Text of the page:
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Intermediate Trend Status of All Stocks, ETFs and Mutual Funds (Feb.’17)

Wednesday, March 1st, 2017

Warren Buffet wisely said,

“Be fearful when others are greedy, and be greedy when others are fearful.”

Clearly, you should only be greedy for fundamentally “good” assets, which requires fundamental analysis as the first level of decision-making.

However, determining “when others are greedy” and “when others are fearful” is a matter of technical analysis, which is a good companion to fundamental asset selection and allocation.

Investors as a whole are most greedy at the top of an up trend, and most fearful at the bottom of a down trend.

To follow Buffet’s advice, you must choose between predicting the tops and bottoms of cycles (market timing), or measuring that a top or bottom has just occurred (trend following).

Trend following is the rational choice in our view.

  • Market Timing is based on unspecified or variable information and opinion inputs – it cannot be defined, automated and back-tested.
  • Trend Following is based only on price and volume behavior – it can be defined, automated and back-tested.
  • Market Timing is opinion; subjectively derived about what someone thinks the market ought to do next.
  • Trend Following is factual; objectively derived by observing what the market price and volume have done.

Diagram Mkt Timing versus Trend Following

The “QVM 4-Factor Trend Indicator” is an intermediate trend following method. It is meant to be a technical companion to fundamental asset selection and allocation.

A video explanation of the indicator methodology, including back-testing results with the S&P 500 and precursors from 1904  follows in this video.

It is reasonable to be in or overweight those securities in confirmed up trends; and to be out of or underweight those in confirmed down trends.

If you are considering certain securities for entry, it is reasonable to enter only in a confirmed up trend.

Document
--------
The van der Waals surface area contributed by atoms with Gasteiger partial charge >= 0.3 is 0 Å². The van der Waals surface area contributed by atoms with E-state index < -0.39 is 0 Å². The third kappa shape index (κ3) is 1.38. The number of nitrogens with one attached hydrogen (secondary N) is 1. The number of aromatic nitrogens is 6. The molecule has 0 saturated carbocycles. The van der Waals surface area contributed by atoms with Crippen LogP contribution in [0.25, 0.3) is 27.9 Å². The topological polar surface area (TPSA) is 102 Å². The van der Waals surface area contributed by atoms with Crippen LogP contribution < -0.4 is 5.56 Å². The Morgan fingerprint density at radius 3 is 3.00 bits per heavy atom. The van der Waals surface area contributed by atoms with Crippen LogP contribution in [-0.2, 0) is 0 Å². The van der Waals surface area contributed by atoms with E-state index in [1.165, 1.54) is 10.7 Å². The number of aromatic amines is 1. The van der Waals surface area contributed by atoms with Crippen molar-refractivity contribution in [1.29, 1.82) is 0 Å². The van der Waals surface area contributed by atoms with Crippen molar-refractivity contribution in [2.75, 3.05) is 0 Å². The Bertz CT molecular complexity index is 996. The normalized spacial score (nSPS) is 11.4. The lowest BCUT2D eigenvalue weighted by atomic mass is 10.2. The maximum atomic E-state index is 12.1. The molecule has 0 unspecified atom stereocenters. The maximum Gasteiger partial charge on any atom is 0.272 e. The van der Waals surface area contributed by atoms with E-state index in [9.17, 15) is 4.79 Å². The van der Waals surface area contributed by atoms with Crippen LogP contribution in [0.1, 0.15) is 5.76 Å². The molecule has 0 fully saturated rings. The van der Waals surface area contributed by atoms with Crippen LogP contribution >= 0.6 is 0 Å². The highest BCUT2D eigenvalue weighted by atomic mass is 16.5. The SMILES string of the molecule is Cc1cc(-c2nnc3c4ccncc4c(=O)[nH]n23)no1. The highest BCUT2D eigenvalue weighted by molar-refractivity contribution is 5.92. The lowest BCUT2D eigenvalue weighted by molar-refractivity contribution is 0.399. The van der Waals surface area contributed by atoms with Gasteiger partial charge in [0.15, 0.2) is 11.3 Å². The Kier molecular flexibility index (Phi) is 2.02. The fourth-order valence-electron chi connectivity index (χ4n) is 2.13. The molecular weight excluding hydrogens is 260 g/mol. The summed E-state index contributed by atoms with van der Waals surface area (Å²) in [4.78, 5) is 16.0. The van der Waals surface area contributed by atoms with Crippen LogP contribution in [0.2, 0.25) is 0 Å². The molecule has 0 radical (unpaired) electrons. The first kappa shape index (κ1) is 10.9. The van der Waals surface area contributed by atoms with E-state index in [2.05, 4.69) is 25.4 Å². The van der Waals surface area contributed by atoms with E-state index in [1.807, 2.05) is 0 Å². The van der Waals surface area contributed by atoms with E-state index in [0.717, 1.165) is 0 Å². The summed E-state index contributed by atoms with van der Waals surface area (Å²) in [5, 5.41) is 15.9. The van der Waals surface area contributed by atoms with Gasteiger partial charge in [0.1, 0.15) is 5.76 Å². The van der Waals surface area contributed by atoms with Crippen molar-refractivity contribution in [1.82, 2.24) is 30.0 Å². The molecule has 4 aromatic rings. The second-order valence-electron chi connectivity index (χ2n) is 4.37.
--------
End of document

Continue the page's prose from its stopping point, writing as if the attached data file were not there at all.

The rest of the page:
Why enter during a down trend, since you don’t know where the bottom is.  If those securities you intend to own are currently in a down trend, it is reasonable to wait for that down trend to change to a confirmed up trend before committing capital.

The principle value of trend following in practice is not outperforming in up markets, but rather outperforming in down markets (“winning by not losing”) — having a low capture ratio in down markets and a reasonable capture ratio in up markets.

Each month, we measure the intermediate trend status of thousands of listed stocks and ETFs, and over 1400 retail level mutual funds.

For February 2017, we measured the trend status for 8,020 securities.

  • 74% of both the S&P 100 and S&P 1500 stocks were in demonstrated up trends
  • 61% of the 6,578 listed securities were in demonstrated up trends.
  • 78% of the 1,442 mutual funds were in demonstrated up trends.

While this is a monthly subscription data service, the February data package is available to anyone without charge.  Download the full 2017-02-26 trend data spreadsheet here.

REPORT FORMAT AND CONTENT

This article will show you the current trend status of key securities, but first, here is the structure of  what is in the data package.

Full Spreadsheet ColumnsView Annotated

Each tab in the spreadsheet has:

  • the overall trend determination, and the status of the 4 components of the measurement
  • a strength measure for the trend
  • the position of the price versus its trailing high and its trailing range
  • an Overbought and Oversold indicator
  • the price change over the past 3 months and 12 months
  • the average Dollars traded per minute for the security (except for mutual funds which have no volume data)
  • and links per security to multiple third-party information sources (Morningstar, Seeking Alpha, Yahoo, StockCharts, & BarChart)

This is what the trend data looks like:
info1

This is what the other data looks like:info2This is what the third-party information links look like:

info3